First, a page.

Sunday Matinee: The Man Who Fell To Earth

sunday-matineeLegendary musician David Bowie sadly passed away this week and while Bowie’s achievements in the music industry have influenced just about every aspect of modern music he also dabbled in acting. And while he didn’t act a lot (most folks who remember him from Jim Henson’s Labyrinth) but he was good in what he did star in and it’s his first acting role that was probably his best.

Man Who Fell To EarthDirector Nicolas Roeg’s first movie starred a rock musician. Performance starred Mick Jagger, as well, Mick Jagger who crosses paths with a gangster. Roeg’s next couple of movies Walkabout and Don’t Look Now established Roeg as a brilliant filmmaker whose films had excellent cinematography while the stories tended to be deconstructed narratives.

After the success of Don’t Look Now Roeg managed to get financing from Paramount to adapt the science fiction novel The Man Who Fell to Earth by Walter Tevis. The finished film wasn’t what Paramount was expecting and the studio had to be sued to finish paying for it. David Bowie stars as an alien who has crashed landed on Earth. He has arrived on a mission to get water back to his planet which has experienced a massive drought and his family is dying because of it. After landing in a lake in New Mexico Bowie walks into a jewellery store and sells some rings. He then becomes a business man and hires Farnsworth (Buck Henry) to help with patents as Bowie invents several devices using his advanced technology. Farnsworth and Bowie form a company and the wealth that the company makes is used to start building a new ship so he can return home.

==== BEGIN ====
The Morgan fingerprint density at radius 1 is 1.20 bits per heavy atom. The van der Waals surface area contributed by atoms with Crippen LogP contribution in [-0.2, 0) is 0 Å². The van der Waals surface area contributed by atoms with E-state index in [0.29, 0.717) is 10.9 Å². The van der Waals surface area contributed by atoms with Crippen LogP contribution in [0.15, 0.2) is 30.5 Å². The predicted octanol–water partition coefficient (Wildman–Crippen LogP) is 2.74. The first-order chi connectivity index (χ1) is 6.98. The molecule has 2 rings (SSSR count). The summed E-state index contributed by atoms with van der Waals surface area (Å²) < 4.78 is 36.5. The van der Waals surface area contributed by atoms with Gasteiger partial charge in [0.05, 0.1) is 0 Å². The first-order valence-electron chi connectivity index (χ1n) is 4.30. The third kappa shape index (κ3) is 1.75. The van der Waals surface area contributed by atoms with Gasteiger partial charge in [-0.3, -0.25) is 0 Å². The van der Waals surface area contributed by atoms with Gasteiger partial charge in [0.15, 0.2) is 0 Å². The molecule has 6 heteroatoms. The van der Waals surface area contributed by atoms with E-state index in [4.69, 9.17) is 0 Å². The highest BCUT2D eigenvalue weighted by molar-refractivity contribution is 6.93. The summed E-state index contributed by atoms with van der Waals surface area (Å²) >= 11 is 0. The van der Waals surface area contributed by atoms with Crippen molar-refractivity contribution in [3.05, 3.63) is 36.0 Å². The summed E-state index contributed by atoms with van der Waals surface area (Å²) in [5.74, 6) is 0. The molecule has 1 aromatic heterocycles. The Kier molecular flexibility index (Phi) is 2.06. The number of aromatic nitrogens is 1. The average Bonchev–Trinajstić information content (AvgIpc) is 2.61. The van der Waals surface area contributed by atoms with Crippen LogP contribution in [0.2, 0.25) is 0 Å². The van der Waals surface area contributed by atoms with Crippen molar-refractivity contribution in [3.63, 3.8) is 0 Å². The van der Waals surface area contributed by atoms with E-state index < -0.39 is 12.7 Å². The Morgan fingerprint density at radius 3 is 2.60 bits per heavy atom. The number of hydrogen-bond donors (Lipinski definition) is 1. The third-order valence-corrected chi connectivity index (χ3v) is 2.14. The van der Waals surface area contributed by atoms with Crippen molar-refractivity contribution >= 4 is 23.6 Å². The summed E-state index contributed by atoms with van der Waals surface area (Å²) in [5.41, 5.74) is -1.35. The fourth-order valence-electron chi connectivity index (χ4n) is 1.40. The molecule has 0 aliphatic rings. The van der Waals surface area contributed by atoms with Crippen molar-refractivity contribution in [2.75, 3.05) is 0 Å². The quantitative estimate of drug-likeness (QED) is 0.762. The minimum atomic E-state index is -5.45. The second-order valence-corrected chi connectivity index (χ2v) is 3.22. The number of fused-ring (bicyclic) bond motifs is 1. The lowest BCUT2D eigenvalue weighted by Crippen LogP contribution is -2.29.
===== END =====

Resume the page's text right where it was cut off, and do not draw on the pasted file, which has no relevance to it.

Bowie later meets Mary-Lou (Candy Clark) and she introduces him to earthly pleasures like alcohol, sex and TV. Bowie becomes obsessed with TV and starts watching multiple TVs at the same time. Meanwhile Dr. Nathan Bryce (Rip Torn) who works for Bowie discovers that Bowie is an alien. And then the government steps in.

Bowie was on drugs while filming the movie and he just acted naturally creating a clearly alien being without any real make up or special effects. Bowie was just himself. The film is trippy and pretty experimental. It was remade for TV in 1980s but it’s a pretty crappy version. The movie wasn’t that big of a hit when it was released but it has become a cult hit over time.

Author: Shane Hnetka

Shane Hnetka spends most of his life watching movies and reading comic books, using his vast knowledge of genre culture for evil instead of good.